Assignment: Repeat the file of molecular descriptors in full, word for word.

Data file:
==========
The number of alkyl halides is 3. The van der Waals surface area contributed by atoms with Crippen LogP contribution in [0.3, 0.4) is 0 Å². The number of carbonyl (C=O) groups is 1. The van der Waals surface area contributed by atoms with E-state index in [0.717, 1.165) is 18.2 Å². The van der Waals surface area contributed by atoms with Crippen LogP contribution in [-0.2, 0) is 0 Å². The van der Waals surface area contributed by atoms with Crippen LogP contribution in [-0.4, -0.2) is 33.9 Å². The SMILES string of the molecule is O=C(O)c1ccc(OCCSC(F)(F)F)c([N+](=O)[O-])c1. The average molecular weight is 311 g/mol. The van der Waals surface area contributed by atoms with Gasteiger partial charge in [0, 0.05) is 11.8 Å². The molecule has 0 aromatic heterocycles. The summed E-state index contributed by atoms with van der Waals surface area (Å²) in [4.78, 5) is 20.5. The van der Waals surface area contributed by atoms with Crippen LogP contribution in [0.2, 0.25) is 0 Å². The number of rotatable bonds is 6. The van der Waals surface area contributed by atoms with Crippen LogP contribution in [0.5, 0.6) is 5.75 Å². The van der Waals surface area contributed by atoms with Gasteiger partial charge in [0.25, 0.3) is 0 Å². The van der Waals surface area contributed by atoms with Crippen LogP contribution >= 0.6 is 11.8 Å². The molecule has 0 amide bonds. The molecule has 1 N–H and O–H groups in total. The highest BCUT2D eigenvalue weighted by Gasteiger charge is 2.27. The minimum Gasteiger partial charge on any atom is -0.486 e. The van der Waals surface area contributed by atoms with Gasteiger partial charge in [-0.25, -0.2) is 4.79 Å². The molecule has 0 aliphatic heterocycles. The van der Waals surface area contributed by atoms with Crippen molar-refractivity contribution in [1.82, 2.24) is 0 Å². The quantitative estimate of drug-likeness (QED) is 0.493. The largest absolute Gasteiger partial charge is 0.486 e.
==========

The number of alkyl halides is 3. The van der Waals surface area contributed by atoms with Crippen LogP contribution in [0.3, 0.4) is 0 Å². The number of carbonyl (C=O) groups is 1. The van der Waals surface area contributed by atoms with E-state index in [0.717, 1.165) is 18.2 Å². The van der Waals surface area contributed by atoms with Crippen LogP contribution in [-0.2, 0) is 0 Å². The van der Waals surface area contributed by atoms with Crippen LogP contribution in [-0.4, -0.2) is 33.9 Å². The SMILES string of the molecule is O=C(O)c1ccc(OCCSC(F)(F)F)c([N+](=O)[O-])c1. The average molecular weight is 311 g/mol. The van der Waals surface area contributed by atoms with Gasteiger partial charge in [0, 0.05) is 11.8 Å². The molecule has 0 aromatic heterocycles. The summed E-state index contributed by atoms with van der Waals surface area (Å²) in [4.78, 5) is 20.5. The van der Waals surface area contributed by atoms with Crippen LogP contribution in [0.2, 0.25) is 0 Å². The number of rotatable bonds is 6. The van der Waals surface area contributed by atoms with Crippen LogP contribution in [0.5, 0.6) is 5.75 Å². The van der Waals surface area contributed by atoms with Gasteiger partial charge in [0.25, 0.3) is 0 Å². The van der Waals surface area contributed by atoms with Crippen LogP contribution >= 0.6 is 11.8 Å². The molecule has 0 amide bonds. The molecule has 1 N–H and O–H groups in total. The highest BCUT2D eigenvalue weighted by Gasteiger charge is 2.27. The minimum Gasteiger partial charge on any atom is -0.486 e. The van der Waals surface area contributed by atoms with Gasteiger partial charge in [-0.25, -0.2) is 4.79 Å². The molecule has 0 aliphatic heterocycles. The van der Waals surface area contributed by atoms with Crippen molar-refractivity contribution in [1.82, 2.24) is 0 Å². The quantitative estimate of drug-likeness (QED) is 0.493. The largest absolute Gasteiger partial charge is 0.486 e.